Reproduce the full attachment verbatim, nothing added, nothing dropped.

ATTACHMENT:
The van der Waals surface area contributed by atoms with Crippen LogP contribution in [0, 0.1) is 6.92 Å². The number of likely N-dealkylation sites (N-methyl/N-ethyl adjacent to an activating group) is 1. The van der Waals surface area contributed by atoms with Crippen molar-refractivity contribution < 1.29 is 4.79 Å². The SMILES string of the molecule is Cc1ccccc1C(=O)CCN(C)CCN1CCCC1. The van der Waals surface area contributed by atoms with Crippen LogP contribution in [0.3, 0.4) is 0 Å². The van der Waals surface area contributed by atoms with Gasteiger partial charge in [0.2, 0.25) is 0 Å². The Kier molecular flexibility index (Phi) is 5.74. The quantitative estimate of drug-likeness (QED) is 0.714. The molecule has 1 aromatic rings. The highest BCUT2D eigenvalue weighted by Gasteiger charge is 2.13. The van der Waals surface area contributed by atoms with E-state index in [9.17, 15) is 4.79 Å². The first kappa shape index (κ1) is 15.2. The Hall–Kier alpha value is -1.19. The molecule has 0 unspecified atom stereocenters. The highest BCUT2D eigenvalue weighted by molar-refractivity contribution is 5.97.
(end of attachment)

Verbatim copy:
The van der Waals surface area contributed by atoms with Crippen LogP contribution in [0, 0.1) is 6.92 Å². The number of likely N-dealkylation sites (N-methyl/N-ethyl adjacent to an activating group) is 1. The van der Waals surface area contributed by atoms with Crippen molar-refractivity contribution < 1.29 is 4.79 Å². The SMILES string of the molecule is Cc1ccccc1C(=O)CCN(C)CCN1CCCC1. The van der Waals surface area contributed by atoms with Crippen LogP contribution in [0.3, 0.4) is 0 Å². The van der Waals surface area contributed by atoms with Gasteiger partial charge in [0.2, 0.25) is 0 Å². The Kier molecular flexibility index (Phi) is 5.74. The quantitative estimate of drug-likeness (QED) is 0.714. The molecule has 1 aromatic rings. The highest BCUT2D eigenvalue weighted by Gasteiger charge is 2.13. The van der Waals surface area contributed by atoms with E-state index in [9.17, 15) is 4.79 Å². The first kappa shape index (κ1) is 15.2. The Hall–Kier alpha value is -1.19. The molecule has 0 unspecified atom stereocenters. The highest BCUT2D eigenvalue weighted by molar-refractivity contribution is 5.97.